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Commentary, Opinion

What's the deal with inflation and the rising rupee?

To control inflation, the RBI seems to be letting the rupee rise. It closed at its 8 year high on Thursday, at Rs. 42.9 to the dollar. Gains of nearly 5% this quarter means quite a bit. Let’s see – a $1 million revenue will now yield 20 lakh rupees less than last quarter, and 20 lakhs would typically be 10 peoples quarterly salaries.

Now why is the rupee appreciating? That’s RBI covering inflation – the idea being that earlier, the RBI used to sell rupees and buy dollars. This brought more rupees into circulation, which fuelled inflation. Now if it doesn’t sell the rupee, inflation isn’t further fuelled. (doesn’t mean it’ll reduce, it just won’t increase) This simply means demand for the rupee is greater than supply, so the rupee will increase in value.

So how long will this continue? Your guess is as good as mine. Inflation is not ridiculously high – it’s just 6.5% for heaven’s sake, and we’ve had 7-8% in 2004-05. From 5% in June 2004, we went to 7.94% in August 2004 and then back down to 5% in Jan 2005. (If you’re looking for weekly inflation reports, they are here)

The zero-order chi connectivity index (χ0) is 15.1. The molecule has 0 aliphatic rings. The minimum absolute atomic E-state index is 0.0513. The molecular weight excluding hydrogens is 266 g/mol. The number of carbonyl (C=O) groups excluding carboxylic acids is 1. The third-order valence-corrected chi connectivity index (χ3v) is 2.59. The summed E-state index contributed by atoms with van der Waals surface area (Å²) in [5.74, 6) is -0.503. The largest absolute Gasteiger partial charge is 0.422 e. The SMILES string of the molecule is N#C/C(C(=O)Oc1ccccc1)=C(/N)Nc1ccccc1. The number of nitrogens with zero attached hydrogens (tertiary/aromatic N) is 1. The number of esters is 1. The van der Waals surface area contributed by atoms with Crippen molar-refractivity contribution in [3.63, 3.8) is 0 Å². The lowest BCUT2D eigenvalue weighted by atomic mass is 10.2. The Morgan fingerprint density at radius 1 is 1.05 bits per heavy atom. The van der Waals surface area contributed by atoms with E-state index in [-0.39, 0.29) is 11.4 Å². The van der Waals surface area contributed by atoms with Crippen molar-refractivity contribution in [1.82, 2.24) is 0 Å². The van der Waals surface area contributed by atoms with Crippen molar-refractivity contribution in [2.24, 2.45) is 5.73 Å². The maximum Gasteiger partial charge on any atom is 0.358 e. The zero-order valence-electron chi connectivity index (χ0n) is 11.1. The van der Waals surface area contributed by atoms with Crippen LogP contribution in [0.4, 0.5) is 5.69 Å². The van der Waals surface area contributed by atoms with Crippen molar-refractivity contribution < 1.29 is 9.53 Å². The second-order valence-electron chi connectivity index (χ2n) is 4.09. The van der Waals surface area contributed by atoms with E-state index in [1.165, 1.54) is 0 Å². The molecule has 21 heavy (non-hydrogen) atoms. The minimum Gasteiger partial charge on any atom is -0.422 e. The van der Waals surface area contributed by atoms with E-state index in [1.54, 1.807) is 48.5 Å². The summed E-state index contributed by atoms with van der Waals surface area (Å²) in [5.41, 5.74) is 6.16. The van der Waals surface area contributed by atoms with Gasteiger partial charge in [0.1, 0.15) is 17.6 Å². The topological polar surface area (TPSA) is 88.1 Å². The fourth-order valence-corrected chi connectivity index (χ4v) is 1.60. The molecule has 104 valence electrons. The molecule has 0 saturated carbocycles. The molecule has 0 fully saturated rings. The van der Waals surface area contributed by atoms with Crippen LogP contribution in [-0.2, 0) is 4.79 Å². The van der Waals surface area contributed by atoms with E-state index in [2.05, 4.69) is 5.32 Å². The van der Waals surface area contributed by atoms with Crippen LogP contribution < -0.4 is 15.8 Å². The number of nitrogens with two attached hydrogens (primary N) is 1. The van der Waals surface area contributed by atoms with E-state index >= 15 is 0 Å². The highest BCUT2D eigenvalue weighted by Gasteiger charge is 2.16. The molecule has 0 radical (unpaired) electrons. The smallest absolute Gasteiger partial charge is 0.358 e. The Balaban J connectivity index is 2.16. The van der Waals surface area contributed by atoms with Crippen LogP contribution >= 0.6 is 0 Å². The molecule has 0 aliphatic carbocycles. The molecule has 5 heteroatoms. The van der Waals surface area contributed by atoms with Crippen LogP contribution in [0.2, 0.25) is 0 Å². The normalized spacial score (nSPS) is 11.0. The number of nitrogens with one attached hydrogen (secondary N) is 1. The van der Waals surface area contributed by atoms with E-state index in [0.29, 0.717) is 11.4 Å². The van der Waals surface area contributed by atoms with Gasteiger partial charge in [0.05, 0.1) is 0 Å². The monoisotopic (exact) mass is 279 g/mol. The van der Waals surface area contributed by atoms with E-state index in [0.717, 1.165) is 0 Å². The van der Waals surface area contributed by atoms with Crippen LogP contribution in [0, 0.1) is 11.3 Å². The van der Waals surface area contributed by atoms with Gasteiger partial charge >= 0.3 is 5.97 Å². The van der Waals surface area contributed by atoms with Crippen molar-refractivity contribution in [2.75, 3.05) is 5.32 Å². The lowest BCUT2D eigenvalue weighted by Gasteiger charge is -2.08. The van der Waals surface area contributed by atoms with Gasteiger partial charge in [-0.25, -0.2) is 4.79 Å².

Now think back – around the August 2004 time frame, the Sensex was around 4000. In hindsight, would you have bought stocks? Like a TV ad says, “yeh bhi koi poochne ki baat hai?” – with the sensex at 12500 today the question is moot. But at that time, there was a gloom and doom feeling on all media just like today. Inflation is a just a tool being bandied around; don’t be a sucker this time.

Unfortunately, the government is using rising inflation as a stick – to control industries they should not control. Like the ridiculous policy on cement, which can’t be explained better than by Kaushik. First a higher tax on cement, then a deal to freeze prices for a year and finally removing duty on imported cement. And when questioned about why, Kamal Nath, our minister for doing-whatever-it-takes-to-screw-industry, splutters and hangs up the phone – see the video:

We won’t let you earn profits, but we won’t cover your losses either, it seems. They banned futures trading in wheat in Feb 2007, not realising this doesn’t do diddly squat for the prices. This is just a method to control inflation, they say, but in reality, this is not unrealistic inflation, and nothing can control inflation when it’s not out of control in the first place.

6.5% is not backbreaking considering that even conservative estimates expect a growth of 9% this year. Even the World Bank thinks so.

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